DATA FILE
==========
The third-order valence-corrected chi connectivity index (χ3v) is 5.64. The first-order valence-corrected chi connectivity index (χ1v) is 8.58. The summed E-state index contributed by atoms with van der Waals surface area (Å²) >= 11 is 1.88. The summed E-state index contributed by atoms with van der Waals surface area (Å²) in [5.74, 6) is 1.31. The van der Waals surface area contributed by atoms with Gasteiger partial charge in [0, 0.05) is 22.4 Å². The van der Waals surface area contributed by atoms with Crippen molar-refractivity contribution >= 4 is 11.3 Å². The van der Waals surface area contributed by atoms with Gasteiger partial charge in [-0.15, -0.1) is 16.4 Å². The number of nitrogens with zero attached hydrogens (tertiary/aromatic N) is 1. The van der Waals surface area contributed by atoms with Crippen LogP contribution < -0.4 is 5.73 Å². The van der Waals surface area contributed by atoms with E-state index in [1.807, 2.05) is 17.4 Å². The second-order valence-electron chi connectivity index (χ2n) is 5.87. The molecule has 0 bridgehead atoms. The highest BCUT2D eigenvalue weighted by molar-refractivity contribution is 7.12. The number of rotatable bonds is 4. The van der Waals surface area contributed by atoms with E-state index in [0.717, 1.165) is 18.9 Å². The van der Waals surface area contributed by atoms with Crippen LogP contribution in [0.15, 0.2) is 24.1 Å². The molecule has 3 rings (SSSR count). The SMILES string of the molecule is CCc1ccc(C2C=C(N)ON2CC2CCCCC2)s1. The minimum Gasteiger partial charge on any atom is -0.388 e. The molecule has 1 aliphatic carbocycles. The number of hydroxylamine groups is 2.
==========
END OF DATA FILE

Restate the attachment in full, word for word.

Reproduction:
The third-order valence-corrected chi connectivity index (χ3v) is 5.64. The first-order valence-corrected chi connectivity index (χ1v) is 8.58. The summed E-state index contributed by atoms with van der Waals surface area (Å²) >= 11 is 1.88. The summed E-state index contributed by atoms with van der Waals surface area (Å²) in [5.74, 6) is 1.31. The van der Waals surface area contributed by atoms with Gasteiger partial charge in [0, 0.05) is 22.4 Å². The van der Waals surface area contributed by atoms with Crippen molar-refractivity contribution >= 4 is 11.3 Å². The van der Waals surface area contributed by atoms with Gasteiger partial charge in [-0.15, -0.1) is 16.4 Å². The number of nitrogens with zero attached hydrogens (tertiary/aromatic N) is 1. The van der Waals surface area contributed by atoms with Crippen LogP contribution < -0.4 is 5.73 Å². The van der Waals surface area contributed by atoms with E-state index in [1.807, 2.05) is 17.4 Å². The second-order valence-electron chi connectivity index (χ2n) is 5.87. The molecule has 0 bridgehead atoms. The highest BCUT2D eigenvalue weighted by molar-refractivity contribution is 7.12. The number of rotatable bonds is 4. The van der Waals surface area contributed by atoms with E-state index in [0.717, 1.165) is 18.9 Å². The van der Waals surface area contributed by atoms with Crippen LogP contribution in [0.15, 0.2) is 24.1 Å². The molecule has 3 rings (SSSR count). The SMILES string of the molecule is CCc1ccc(C2C=C(N)ON2CC2CCCCC2)s1. The minimum Gasteiger partial charge on any atom is -0.388 e. The molecule has 1 aliphatic carbocycles. The number of hydroxylamine groups is 2.